On the App Store, a new search algorithm

Apple has changed the search algorithm in the App Store. Read about the changes and the first victims of the innovation below. 

The Internet publication TechCrunch became aware of the new algorithm last week. The main change: reducing the role of names and keywords in search results. Now, exactly how you named your app (Angry Barbarians, Amused Birds, or just My First iOS Game) is not as important as before. At the same time, the search engine began to pay more attention to the number of downloads. 

To some extent, this is a continuation of the war with clones of top applications, which Apple started back in February of this year, when projects under such names as Plant vs suddenly appeared in the charts. Zombie, Angry Ninja Birds and Temple Jump. 

In other words, innovations in the App Store search engine, first of all, should negatively affect companies that use well-known names to promote their applications.

But those applications that have received a good rating and whose names, as well as keywords, are correlated with their functions, according to TechCrunch, on the contrary, should “go uphill”. 

The authors of TechCrunch also believe that the change in the search engine is Apple’s next step towards radical reforms on the App Store, which became known in the same February, when the Apple company acquired the Chomp search platform.

By the way, there is an opinion that the new search was made precisely on the basis of the Chomp algorithm, which, when issuing, first of all, takes into account the functions and types of applications. That is, applications are searched by the robot based not on their names, but based on what they actually know how to do.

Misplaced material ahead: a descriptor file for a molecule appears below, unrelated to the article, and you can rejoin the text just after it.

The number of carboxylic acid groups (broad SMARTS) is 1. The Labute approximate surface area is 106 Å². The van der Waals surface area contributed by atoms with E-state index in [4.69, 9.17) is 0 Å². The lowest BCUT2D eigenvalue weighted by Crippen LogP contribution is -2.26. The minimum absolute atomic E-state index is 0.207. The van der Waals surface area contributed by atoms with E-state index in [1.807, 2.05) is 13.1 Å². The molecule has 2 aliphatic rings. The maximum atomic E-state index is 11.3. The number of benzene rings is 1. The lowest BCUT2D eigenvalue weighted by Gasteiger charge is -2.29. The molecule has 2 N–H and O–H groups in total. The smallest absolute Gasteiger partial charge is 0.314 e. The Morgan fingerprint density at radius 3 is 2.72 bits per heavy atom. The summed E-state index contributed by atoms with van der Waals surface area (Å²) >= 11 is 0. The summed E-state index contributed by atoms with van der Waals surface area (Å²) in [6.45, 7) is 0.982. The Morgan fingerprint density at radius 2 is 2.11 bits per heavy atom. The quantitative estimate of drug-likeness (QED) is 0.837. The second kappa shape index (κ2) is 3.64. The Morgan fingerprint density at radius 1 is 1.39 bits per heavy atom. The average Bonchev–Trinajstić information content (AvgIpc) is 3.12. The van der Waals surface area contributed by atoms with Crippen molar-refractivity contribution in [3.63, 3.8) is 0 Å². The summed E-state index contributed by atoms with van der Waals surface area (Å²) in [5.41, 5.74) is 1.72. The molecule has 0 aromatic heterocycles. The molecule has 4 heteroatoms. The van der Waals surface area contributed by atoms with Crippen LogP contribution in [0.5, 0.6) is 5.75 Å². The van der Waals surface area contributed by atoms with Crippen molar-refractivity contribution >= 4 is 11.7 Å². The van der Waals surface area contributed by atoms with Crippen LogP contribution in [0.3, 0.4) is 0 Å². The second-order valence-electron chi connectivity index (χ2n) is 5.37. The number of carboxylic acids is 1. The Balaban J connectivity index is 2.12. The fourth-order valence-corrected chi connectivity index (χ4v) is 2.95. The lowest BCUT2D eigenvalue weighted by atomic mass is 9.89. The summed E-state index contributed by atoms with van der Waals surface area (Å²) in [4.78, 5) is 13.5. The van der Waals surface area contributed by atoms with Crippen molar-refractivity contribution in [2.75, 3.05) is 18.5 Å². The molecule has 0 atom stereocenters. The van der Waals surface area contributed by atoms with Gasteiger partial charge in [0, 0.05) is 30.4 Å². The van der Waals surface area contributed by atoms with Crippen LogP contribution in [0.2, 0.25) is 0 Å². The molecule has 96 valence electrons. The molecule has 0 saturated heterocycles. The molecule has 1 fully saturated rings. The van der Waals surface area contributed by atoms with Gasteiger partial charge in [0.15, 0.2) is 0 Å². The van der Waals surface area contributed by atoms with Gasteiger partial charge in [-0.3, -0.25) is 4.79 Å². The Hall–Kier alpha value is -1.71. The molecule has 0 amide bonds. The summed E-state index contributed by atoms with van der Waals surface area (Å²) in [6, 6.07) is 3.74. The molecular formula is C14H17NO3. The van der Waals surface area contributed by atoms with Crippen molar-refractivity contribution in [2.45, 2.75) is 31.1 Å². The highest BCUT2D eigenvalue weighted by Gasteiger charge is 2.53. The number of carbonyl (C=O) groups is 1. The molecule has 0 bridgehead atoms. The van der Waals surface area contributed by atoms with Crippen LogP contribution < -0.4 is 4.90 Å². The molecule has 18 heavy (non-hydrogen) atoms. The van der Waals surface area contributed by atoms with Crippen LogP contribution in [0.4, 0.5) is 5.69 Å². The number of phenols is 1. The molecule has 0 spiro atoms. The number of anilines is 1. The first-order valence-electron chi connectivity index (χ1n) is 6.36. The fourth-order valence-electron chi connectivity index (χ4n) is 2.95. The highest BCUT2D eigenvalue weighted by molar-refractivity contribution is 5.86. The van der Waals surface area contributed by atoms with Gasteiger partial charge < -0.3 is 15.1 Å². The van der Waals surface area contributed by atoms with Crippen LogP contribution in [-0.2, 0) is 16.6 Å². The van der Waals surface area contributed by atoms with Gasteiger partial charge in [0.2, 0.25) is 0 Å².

TechCrunch’s observations and preliminary findings were confirmed in BestParking.com and the company Xyologic. The other day, Ian Sefferman, executive director of MobileDevHQ, also shared his opinion.

After a thorough analysis of the situation, he came to the conclusion that the so-called Chomp Update takes place (this is not speculation), but, as already mentioned, his only innovation is to reduce the direct relationship between the name of the application and its place in the search results. 

So now, with a high probability, if you type Angry, you will be offered the Rovio game, and not something else, and if you type “Traffic Jams”, you will get a link to Yandex.Cards. 

As for the impact of the number of installations, as well as the ratings on the search results, then, according to Sefferman, he has not yet been able to detect this.  

At the moment, 30 South and Creative Algorithms have already announced a drop in revenue due to updates. The first sales decreased by 30%, the second by $30 per day. 

By the way, according to journalists from TechCrunch, the changes at the moment have not affected all regions. 

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